The Reviews Are In: Major Papers Cast Rove’s Record As Failure

roveIn the wake of Karl Rove’s resignation yesterday, television talking heads were quick to heap praise on the political strategist, lauding him as a “superstar,” “the mastermind,” and “Boy Genius.”

But this morning, major print outlets exhibited a more careful analysis of Rove’s record of false predictions, scandal, and his failed attempts to engineer a “permanent Republican majority.” In both analysis and editorial pieces today, major papers slammed Rove’s legacy:


[Rove] is quitting his White House job with little likelihood that the political agenda he set will be fulfilled…more recent attempts at major changes in the law — overhauling the Social Security and immigration systems — failed. … Rove’s vision of an enduring Republican majority was dealt a blow by defeats in congressional elections last November. [Bloomberg]

[F]ew people — including his Republican allies — believe Rove succeeded in what he set as his ultimate goal: creating a long-lasting GOP majority in the country. [Washington Post]

Mr. Rove leaves the White House anything but victorious. His legendary reputation…was seriously diminished by the Republican defeats of 2006. He is blamed in Republican circles for many of the political problems President Bush has suffered in a difficult second term. [New York Times]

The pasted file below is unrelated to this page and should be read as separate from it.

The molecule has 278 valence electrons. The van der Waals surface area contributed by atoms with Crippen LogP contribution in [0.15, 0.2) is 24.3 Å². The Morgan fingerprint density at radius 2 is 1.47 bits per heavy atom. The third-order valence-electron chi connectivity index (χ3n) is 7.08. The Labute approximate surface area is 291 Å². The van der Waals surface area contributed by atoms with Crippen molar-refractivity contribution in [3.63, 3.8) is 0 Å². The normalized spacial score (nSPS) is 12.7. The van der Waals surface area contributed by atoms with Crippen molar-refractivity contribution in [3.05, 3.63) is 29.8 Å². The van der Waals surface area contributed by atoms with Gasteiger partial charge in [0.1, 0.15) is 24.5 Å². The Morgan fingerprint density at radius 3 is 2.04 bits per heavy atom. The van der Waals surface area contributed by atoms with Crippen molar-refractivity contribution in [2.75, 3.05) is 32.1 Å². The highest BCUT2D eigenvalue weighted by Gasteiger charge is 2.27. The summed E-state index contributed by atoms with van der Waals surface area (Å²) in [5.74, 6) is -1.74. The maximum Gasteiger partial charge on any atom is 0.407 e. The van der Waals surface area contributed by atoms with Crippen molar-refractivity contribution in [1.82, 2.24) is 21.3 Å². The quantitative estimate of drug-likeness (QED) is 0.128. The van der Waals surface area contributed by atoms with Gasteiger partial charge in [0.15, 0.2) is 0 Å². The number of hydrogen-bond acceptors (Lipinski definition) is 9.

Strategist Karl Rove’s departure from the White House may signal the official end of an era of ambition. … US political realignment, if it’s happening, appears to favor Democrats. And today, the administration’s domestic agenda is at best stalled — and at worst gone with the wind. [Christian Science-Monitor]

Karl Rove leaves the White House unbowed and unindicted, but also under investigation and unsuccessful in meeting a goal even more ambitious than navigating his friend to the Oval Office. For Rove, the even-bigger picture has been establishing a durable Republican majority. [Austin American-Statesman]


The GOP’s wipeout in 2006 would suggest that Mr. Rove did not achieve this goal, notwithstanding his brave parting words about Republican victory in 2008. And if the manufactured polarization of the Bush-Rove years did not even serve its ostensible purpose, then what was the good of it? [Washington Post]

Mr. Rove has stonewalled Congress’s legitimate efforts to investigate. … Rove failed his own party, as well as the American people, when he counseled President Bush to turn every serious policy debate — Social Security, the war in Iraq, even terrorism — into one more political dogfight. [New York Times]

[I]t’s hard to believe he’d be going home if his grand vision of Republicans forever had held together instead of imploding. [Chicago Sun-Times]

[T]he politics of polarization that once served President Bush so well eventually undermined his quest for a legacy of achievement in office, while deflating Rove’s own dream of a Republican ascendancy at both ends of Pennsylvania Avenue. On Monday, Rove quit while he was behind. [Los Angeles Times]

Fortunately, reality finally is catching up with Karl Rove. Lincoln famously said that you can fool some of the people all of the time, and all of the people some of the time, but you can’t fool all the people all the time. Rove has pushed those boundaries, but ultimately, he could not escape them. [Salt Lake Tribune]